Open Science Research Excellence

Open Science Index

Commenced in January 2007 Frequency: Monthly Edition: International Paper Count: 3

3
10008670
An Acerbate Psychotics Symptoms, Social Support, Stressful Life Events, Medication Use Self-Efficacy Impact on Social Dysfunction: A Cross Sectional Self-Rated Study of Persons with Schizophrenia Patient and Misusing Methamphetamines
Abstract:

Background: Persons with schizophrenia patient and misusing methamphetamines suffering from social dysfunction that impact on their quality of life. Knowledge of factors related to social dysfunction will guide the effective intervention. Objectives: To determine the direct effect, indirect effect and total effect of an acerbate Psychotics’ Symptoms, Social Support, Stressful life events, Medication use self-efficacy impact on social dysfunction in Thai schizophrenic patient and methamphetamine misuse. Methods: Data were collected from schizophrenic and methamphetamine misuse patient by self report. A linear structural relationship was used to test the hypothesized path model. Results: The hypothesized model was found to fit the empirical data and explained 54% of the variance of the psychotic symptoms (X2 = 114.35, df = 92, p-value = 0.05, X2 /df = 1.24, GFI = 0.96, AGFI = 0.92, CFI = 1.00, NFI = 0.99, NNFI = 0.99, RMSEA = 0.02). The highest total effect on social dysfunction was psychotic symptoms (0.67, p<0.05). Medication use self-efficacy had a direct effect on psychotic symptoms (-0.25, p<0.01), and social support had direct effect on medication use self efficacy (0.36, p <0.01). Conclusions: Psychotic symptoms and stressful life events were the significance factors that influenced direct on social dysfunctioning. Therefore, interventions that are designed to manage these factors are crucial in order to enhance social functioning in this population.

2
10001605
Hallucinatory Activity in Schizophrenia: The Relationship with Childhood Memories, Submissive Behavior, Social Comparison, and Depression
Abstract:
Auditory hallucinations among the most invalidating and distressing experiences reported by patients diagnosed with schizophrenia, leading to feelings of powerlessness and helplessness towards their illness. In more severe cases, these auditory hallucinations can take the form of commanding voices, which are often related to high suicidality rates in these patients. Several authors propose that the meanings attributed to the hallucinatory experience, rather than characteristics like form and content, can be determinant in patients’ reactions to hallucinatory activity, particularly in the case of voice-hearing experiences. In this study, 48 patients diagnosed with paranoid schizophrenia presenting auditory hallucinations were studied. Multiple regression analyses were computed to study the influence of several developmental aspects, such as family and social dynamics, bullying, depression, and sociocognitive variables on the auditory hallucinations, on patients’ attributions and relationships with their voices, and on the resulting invalidation of hallucinatory experience. Overall, results showed how relationships with voices can mirror several aspects of interpersonal relationship with others, and how self-schemas, depression and actual social relationships help shaping the voice-hearing experience. Early experiences of victimization and submission help predict the attributions of omnipotence of the voices, and increased hostility from parents seems to increase the malevolence of the voices, suggesting that socio-cognitive factors can significantly contribute to the etiology and maintenance of auditory hallucinations. The understanding of the characteristics of auditory hallucinations and the relationships patients established with their voices can allow the development of more promising therapeutic interventions that can be more effective in decreasing invalidation caused by this devastating mental illness.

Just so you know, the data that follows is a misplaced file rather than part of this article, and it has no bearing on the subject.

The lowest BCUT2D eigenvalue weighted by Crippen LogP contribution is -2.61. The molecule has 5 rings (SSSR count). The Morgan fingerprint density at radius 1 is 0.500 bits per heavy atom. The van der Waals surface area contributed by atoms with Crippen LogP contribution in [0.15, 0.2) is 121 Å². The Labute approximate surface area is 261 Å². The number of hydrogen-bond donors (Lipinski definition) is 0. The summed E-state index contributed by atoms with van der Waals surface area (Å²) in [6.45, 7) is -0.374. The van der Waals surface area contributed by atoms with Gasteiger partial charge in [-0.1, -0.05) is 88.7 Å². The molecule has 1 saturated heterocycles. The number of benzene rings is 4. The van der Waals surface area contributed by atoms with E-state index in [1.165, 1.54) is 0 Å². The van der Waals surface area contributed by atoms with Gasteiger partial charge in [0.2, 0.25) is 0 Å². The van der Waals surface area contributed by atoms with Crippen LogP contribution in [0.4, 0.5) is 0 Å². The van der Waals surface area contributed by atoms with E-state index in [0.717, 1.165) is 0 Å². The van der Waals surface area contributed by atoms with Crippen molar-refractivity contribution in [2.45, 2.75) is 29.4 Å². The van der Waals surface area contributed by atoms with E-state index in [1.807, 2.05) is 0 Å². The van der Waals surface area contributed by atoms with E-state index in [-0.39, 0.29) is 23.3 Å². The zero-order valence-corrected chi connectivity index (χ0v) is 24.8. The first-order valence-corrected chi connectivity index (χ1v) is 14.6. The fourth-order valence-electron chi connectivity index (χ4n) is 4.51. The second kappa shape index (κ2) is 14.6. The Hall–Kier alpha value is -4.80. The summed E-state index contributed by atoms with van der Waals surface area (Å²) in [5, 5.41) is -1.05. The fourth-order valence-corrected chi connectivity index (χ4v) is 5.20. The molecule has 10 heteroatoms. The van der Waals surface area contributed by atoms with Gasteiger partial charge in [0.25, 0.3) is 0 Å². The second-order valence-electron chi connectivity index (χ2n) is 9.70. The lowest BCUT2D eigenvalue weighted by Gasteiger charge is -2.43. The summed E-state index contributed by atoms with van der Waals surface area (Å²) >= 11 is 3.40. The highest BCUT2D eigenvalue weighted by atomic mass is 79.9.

1
4104
Rebuilding the Dental Hygiene Habits of the Hospitalized Patients with Schizophrenia
Abstract:
Oral health is particular important to the hospitalized patients with chronic schizophrenia for an extreme high potential of the respiratory infections. Due to the degeneration of physical capability, patients of this kind typically fall dependent in the activity of daily living (ADL). A very high percentage of patients had dental problems of which mostly could be easily avoid by easy regular tooth brushing. Purpose of the project is to develop a mechanism in helping the schizophrenia patients in rebuilding a tooth-cleaning habit. The project observed and evaluated the tooth-cleaning behavior of 100 male patients in a psychiatric hospital, and found the majority of them ignored such an activity in a three-month period of time. In the meantime, the primary care-givers were not aware or not convinced the importance of such a need of dental hygiene, and thus few if any tooth cleaning training or knowledge on dental hygiene were given to the patients. The project then developed a program based on the numerous observations and discussions. The improvement program included patients- group education, care-givers- training, and a tool-kit for tooth-brush holding was erected. The project launched with some incentive package. The outcomes were encouraging with 87% of the patients had rebuilt their tooth-brushing habits against previous 22%, and the tooth cleaning kits were 100% kept against 22% in the past. This project had significantly improved the oral health of the patients. The project, included the procedure and the tool-kit holder specific for this purpose, was a good examples for psychiatric hospitals.
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